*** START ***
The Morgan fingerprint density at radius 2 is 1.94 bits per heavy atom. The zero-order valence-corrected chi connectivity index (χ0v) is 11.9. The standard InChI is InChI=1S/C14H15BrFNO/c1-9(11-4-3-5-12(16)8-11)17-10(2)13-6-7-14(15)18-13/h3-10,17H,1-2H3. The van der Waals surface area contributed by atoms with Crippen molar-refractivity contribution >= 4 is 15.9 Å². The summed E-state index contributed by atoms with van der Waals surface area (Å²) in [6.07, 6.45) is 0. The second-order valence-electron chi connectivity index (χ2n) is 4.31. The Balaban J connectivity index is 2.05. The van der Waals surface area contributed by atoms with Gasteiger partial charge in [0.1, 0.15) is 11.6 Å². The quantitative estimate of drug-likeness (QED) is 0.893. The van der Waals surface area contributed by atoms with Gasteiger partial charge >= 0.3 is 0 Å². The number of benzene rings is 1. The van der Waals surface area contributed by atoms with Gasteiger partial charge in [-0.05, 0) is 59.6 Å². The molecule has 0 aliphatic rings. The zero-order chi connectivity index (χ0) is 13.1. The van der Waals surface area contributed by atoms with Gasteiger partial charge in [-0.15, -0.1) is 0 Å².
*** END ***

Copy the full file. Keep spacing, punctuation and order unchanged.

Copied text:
The Morgan fingerprint density at radius 2 is 1.94 bits per heavy atom. The zero-order valence-corrected chi connectivity index (χ0v) is 11.9. The standard InChI is InChI=1S/C14H15BrFNO/c1-9(11-4-3-5-12(16)8-11)17-10(2)13-6-7-14(15)18-13/h3-10,17H,1-2H3. The van der Waals surface area contributed by atoms with Crippen molar-refractivity contribution >= 4 is 15.9 Å². The summed E-state index contributed by atoms with van der Waals surface area (Å²) in [6.07, 6.45) is 0. The second-order valence-electron chi connectivity index (χ2n) is 4.31. The Balaban J connectivity index is 2.05. The van der Waals surface area contributed by atoms with Gasteiger partial charge in [0.1, 0.15) is 11.6 Å². The quantitative estimate of drug-likeness (QED) is 0.893. The van der Waals surface area contributed by atoms with Gasteiger partial charge >= 0.3 is 0 Å². The number of benzene rings is 1. The van der Waals surface area contributed by atoms with Gasteiger partial charge in [-0.05, 0) is 59.6 Å². The molecule has 0 aliphatic rings. The zero-order chi connectivity index (χ0) is 13.1. The van der Waals surface area contributed by atoms with Gasteiger partial charge in [-0.15, -0.1) is 0 Å².